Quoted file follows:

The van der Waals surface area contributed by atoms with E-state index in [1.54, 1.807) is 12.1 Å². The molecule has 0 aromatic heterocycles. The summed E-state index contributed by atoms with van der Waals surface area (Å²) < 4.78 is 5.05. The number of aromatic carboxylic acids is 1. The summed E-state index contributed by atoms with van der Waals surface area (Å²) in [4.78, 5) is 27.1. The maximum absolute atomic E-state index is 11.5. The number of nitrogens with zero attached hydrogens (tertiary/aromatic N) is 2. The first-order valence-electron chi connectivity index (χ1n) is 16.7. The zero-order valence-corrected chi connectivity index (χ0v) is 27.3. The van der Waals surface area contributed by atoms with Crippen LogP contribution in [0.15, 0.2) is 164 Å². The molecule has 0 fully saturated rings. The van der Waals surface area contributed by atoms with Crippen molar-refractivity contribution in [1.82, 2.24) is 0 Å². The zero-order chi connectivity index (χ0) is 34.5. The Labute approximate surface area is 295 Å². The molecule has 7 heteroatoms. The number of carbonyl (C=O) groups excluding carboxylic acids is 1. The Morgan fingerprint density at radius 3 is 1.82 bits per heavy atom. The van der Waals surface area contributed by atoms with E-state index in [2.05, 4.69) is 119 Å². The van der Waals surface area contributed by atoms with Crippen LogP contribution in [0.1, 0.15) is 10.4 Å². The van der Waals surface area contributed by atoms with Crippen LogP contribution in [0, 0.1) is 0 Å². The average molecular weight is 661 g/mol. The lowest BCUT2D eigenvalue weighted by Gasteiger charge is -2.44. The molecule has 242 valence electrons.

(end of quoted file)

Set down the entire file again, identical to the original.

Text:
The van der Waals surface area contributed by atoms with E-state index in [1.54, 1.807) is 12.1 Å². The molecule has 0 aromatic heterocycles. The summed E-state index contributed by atoms with van der Waals surface area (Å²) < 4.78 is 5.05. The number of aromatic carboxylic acids is 1. The summed E-state index contributed by atoms with van der Waals surface area (Å²) in [4.78, 5) is 27.1. The maximum absolute atomic E-state index is 11.5. The number of nitrogens with zero attached hydrogens (tertiary/aromatic N) is 2. The first-order valence-electron chi connectivity index (χ1n) is 16.7. The zero-order valence-corrected chi connectivity index (χ0v) is 27.3. The van der Waals surface area contributed by atoms with Crippen LogP contribution in [0.15, 0.2) is 164 Å². The molecule has 0 fully saturated rings. The van der Waals surface area contributed by atoms with Crippen molar-refractivity contribution in [1.82, 2.24) is 0 Å². The zero-order chi connectivity index (χ0) is 34.5. The Labute approximate surface area is 295 Å². The molecule has 7 heteroatoms. The number of carbonyl (C=O) groups excluding carboxylic acids is 1. The Morgan fingerprint density at radius 3 is 1.82 bits per heavy atom. The van der Waals surface area contributed by atoms with E-state index in [2.05, 4.69) is 119 Å². The van der Waals surface area contributed by atoms with Crippen LogP contribution in [0.1, 0.15) is 10.4 Å². The van der Waals surface area contributed by atoms with Crippen LogP contribution in [0, 0.1) is 0 Å². The average molecular weight is 661 g/mol. The lowest BCUT2D eigenvalue weighted by Gasteiger charge is -2.44. The molecule has 242 valence electrons.